Open Access

Differential long noncoding RNA/mRNA expression profiling and functional network analysis during osteogenic differentiation of human bone marrow mesenchymal stem cells

Contributed equally
Stem Cell Research & Therapy20178:30

DOI: 10.1186/s13287-017-0485-6

Received: 19 September 2016

Accepted: 20 January 2017

Published: 7 February 2017

Abstract

Background

Mesenchymal stem cells (MSCs) are the most promising cell types for bone regeneration and repair due to their osteogenic potential. MSC differentiation is precisely regulated and orchestrated by the mechanical and molecular signals from the extracellular environment, involving complex pathways regulated at both the transcriptional and post-transcriptional levels. However, the potential role of long noncoding RNA (lncRNA) in the osteogenic differentiation of human MSCs remains largely unclear.

Methods

Here, we undertook the survey of differential coding and noncoding transcript expression profiling and functional network analysis during osteogenic differentiation of human bone marrow mesenchymal stem cells (BMSCs) using human whole transcriptome microarray. The key pathways, mRNAs, and lncRNAs controlling osteogenic differentiation of BMSCs were identified by further bioinformatic analysis. The role of lncRNA in the osteogenic differentiation of MSCs was verified by lncRNA overexpression or knockdown methods.

Results

A total of 1269 coding transcripts with 648 genes significantly upregulated and 621 genes downregulated, and 1408 lncRNAs with 785 lncRNAs significantly upregulated and 623 lncRNAs downregulated were detected along with osteogenic differentiation. Bioinformatic analysis identified that several pathways may be associated with osteogenic differentiation potentials of BMSCs, such as the MAPK signaling pathway, the Jak-STAT signaling pathway, the Toll-like receptor signaling pathway, and the TGF-beta signaling pathway, etc. Bioinformatic analysis also revealed 13 core regulatory genes including seven mRNAs (GPX3, TLR2, BDKRB1, FBXO5, BRCA1, MAP3K8, and SCARB1), and six lncRNAs (XR_111050, NR_024031, FR374455, FR401275, FR406817, and FR148647). Based on the analysis, we identified one lncRNA, XR_111050, that could enhance the osteogenic differentiation potentials of MSCs.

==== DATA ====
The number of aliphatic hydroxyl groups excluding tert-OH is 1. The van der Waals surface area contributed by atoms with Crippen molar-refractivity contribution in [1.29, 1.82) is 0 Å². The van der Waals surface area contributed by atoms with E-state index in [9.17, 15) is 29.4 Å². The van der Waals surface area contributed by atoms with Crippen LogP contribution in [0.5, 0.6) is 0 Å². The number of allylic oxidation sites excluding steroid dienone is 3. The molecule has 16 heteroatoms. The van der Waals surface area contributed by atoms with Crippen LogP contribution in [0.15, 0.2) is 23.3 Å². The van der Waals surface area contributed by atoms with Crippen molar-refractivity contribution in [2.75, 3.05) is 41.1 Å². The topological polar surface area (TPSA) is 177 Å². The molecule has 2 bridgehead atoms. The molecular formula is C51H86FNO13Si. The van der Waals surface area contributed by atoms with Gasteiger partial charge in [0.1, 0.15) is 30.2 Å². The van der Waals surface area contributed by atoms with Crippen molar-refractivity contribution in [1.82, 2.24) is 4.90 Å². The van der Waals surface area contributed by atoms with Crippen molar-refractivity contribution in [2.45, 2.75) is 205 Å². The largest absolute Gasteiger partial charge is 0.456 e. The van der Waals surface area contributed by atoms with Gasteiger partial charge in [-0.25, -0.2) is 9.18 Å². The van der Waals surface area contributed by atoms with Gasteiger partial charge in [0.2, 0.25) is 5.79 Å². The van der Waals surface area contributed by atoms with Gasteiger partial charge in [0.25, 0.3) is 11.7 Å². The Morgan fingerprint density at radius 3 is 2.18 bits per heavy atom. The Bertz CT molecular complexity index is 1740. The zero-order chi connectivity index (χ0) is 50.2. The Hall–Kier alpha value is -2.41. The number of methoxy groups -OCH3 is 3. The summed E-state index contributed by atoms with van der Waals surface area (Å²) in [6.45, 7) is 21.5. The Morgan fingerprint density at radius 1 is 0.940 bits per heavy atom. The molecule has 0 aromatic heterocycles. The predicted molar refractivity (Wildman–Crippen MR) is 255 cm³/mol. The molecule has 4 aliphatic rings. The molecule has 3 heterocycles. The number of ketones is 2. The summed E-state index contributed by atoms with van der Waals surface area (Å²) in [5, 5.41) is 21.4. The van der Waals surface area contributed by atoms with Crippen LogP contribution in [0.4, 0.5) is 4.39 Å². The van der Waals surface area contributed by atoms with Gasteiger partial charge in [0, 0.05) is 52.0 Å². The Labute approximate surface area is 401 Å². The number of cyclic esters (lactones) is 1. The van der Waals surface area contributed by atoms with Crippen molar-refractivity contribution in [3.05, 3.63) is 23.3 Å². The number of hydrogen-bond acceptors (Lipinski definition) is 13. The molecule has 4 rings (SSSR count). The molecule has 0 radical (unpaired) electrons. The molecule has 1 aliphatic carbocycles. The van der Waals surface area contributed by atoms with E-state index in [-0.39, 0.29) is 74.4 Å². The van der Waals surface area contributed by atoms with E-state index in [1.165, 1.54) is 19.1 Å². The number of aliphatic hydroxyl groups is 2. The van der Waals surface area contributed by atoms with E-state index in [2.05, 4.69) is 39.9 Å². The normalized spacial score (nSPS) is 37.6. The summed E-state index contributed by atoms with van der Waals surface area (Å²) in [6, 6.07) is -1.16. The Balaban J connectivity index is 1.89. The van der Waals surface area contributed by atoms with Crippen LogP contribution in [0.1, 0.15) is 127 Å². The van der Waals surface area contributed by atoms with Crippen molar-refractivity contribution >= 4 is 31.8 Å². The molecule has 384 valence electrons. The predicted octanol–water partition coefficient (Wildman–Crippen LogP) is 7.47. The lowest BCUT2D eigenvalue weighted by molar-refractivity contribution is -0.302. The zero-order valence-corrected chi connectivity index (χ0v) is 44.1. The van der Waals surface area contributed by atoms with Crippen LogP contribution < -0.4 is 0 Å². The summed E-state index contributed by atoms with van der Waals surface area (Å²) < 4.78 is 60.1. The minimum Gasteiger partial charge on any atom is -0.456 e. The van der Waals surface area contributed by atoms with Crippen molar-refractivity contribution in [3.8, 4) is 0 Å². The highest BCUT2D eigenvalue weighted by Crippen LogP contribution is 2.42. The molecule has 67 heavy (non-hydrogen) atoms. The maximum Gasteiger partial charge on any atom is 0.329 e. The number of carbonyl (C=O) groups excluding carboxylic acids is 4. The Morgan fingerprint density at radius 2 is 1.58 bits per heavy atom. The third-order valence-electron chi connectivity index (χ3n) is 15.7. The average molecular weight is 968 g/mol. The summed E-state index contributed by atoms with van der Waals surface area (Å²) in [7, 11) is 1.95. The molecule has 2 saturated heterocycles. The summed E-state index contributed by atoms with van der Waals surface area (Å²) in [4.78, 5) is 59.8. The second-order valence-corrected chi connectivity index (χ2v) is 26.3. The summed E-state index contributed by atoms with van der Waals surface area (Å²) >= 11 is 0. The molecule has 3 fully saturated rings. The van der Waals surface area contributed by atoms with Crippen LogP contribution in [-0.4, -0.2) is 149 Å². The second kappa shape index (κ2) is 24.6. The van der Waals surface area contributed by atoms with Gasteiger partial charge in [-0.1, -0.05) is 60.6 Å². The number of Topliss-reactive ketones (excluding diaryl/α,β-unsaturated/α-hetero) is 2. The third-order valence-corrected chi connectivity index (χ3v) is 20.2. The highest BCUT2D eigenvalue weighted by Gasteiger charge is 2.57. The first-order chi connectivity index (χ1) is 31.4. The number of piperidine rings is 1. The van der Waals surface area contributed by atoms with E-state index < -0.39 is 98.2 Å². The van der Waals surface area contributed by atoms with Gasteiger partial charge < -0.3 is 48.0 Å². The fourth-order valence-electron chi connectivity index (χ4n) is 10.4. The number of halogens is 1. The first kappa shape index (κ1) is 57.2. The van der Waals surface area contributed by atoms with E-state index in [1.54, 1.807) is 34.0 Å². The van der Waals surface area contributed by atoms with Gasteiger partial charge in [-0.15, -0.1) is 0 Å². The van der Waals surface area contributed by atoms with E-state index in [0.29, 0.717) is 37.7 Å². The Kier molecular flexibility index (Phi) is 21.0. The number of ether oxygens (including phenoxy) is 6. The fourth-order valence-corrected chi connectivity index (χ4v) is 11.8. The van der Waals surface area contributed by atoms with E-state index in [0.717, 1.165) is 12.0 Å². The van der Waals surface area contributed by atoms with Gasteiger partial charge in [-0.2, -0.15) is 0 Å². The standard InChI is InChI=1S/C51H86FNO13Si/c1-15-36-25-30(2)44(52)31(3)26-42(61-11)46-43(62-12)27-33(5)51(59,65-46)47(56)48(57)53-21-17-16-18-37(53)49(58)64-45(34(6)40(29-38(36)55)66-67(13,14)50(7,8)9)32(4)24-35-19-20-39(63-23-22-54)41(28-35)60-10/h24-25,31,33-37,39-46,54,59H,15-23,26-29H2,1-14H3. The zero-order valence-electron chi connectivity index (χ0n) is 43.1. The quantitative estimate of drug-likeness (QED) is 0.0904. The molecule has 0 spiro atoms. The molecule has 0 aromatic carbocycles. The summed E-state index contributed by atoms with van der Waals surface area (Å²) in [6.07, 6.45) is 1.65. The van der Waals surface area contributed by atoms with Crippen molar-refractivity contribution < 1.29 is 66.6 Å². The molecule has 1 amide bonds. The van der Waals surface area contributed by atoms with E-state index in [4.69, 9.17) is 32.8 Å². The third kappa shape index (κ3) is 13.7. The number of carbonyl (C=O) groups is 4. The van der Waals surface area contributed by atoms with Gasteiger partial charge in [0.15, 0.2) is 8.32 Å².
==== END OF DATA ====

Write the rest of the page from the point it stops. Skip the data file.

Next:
Conclusions

The potential regulatory mechanisms were identified using bioinformatic analyses. We further predicted the interactions of differentially expressed coding and noncoding genes, and identified core regulatory factors by co-expression networks during osteogenic differentiation of BMSCs. Our results could lead to a better understanding of the molecular mechanisms of genes and lncRNAs, and their cooperation underlying MSC osteogenic differentiation and bone formation. We identified that one lncRNA, XR_111050, could be a potential target for bone tissue engineering.

Keywords

MSCs Gene expression Long noncoding RNA Osteogenic differentiation

Background

Mesenchymal stem cells (MSCs) are the most promising cell types for bone regeneration and repair due to their osteogenic potential [1, 2]. Bone marrow mesenchymal stem cells (BMSCs) are considered the gold standard for use in bone tissue regeneration among MSCs, and they are an important source of multipotent progenitor cells with self-renewal capacity that can differentiate into osteoblasts, chondrocytes, and adipocytes with great potential for clinic applications [1, 3]. BMSC differentiation is precisely regulated and orchestrated by the mechanical and molecular signals from the extracellular environment, involving complex pathways regulated at both the transcriptional and post-transcriptional levels [46].